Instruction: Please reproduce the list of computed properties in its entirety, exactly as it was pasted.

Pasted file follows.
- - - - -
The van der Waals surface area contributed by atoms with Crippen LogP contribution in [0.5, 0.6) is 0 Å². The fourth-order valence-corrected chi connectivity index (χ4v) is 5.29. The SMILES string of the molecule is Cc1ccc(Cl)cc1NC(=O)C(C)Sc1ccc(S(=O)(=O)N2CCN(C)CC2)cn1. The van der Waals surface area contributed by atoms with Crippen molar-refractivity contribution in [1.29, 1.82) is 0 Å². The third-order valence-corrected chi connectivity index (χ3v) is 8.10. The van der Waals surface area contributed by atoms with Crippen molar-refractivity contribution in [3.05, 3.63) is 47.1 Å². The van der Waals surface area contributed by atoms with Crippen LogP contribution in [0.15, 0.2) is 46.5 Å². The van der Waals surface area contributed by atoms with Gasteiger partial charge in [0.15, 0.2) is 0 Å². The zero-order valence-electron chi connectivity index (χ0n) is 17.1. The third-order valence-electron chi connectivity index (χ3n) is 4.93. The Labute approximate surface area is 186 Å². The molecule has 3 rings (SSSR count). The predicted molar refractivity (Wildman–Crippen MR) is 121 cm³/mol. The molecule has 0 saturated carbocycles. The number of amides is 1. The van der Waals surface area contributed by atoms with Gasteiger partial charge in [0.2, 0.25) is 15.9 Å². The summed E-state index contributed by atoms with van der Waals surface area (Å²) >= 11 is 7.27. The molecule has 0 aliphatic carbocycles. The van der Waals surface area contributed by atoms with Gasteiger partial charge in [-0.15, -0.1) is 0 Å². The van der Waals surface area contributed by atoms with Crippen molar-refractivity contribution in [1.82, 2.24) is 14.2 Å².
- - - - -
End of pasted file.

The van der Waals surface area contributed by atoms with Crippen LogP contribution in [0.5, 0.6) is 0 Å². The fourth-order valence-corrected chi connectivity index (χ4v) is 5.29. The SMILES string of the molecule is Cc1ccc(Cl)cc1NC(=O)C(C)Sc1ccc(S(=O)(=O)N2CCN(C)CC2)cn1. The van der Waals surface area contributed by atoms with Crippen molar-refractivity contribution in [1.29, 1.82) is 0 Å². The third-order valence-corrected chi connectivity index (χ3v) is 8.10. The van der Waals surface area contributed by atoms with Crippen molar-refractivity contribution in [3.05, 3.63) is 47.1 Å². The van der Waals surface area contributed by atoms with Crippen LogP contribution in [0.15, 0.2) is 46.5 Å². The van der Waals surface area contributed by atoms with Gasteiger partial charge in [0.15, 0.2) is 0 Å². The zero-order valence-electron chi connectivity index (χ0n) is 17.1. The third-order valence-electron chi connectivity index (χ3n) is 4.93. The Labute approximate surface area is 186 Å². The molecule has 3 rings (SSSR count). The predicted molar refractivity (Wildman–Crippen MR) is 121 cm³/mol. The molecule has 0 saturated carbocycles. The number of amides is 1. The van der Waals surface area contributed by atoms with Gasteiger partial charge in [0.2, 0.25) is 15.9 Å². The summed E-state index contributed by atoms with van der Waals surface area (Å²) >= 11 is 7.27. The molecule has 0 aliphatic carbocycles. The van der Waals surface area contributed by atoms with Gasteiger partial charge in [-0.15, -0.1) is 0 Å². The van der Waals surface area contributed by atoms with Crippen molar-refractivity contribution in [1.82, 2.24) is 14.2 Å².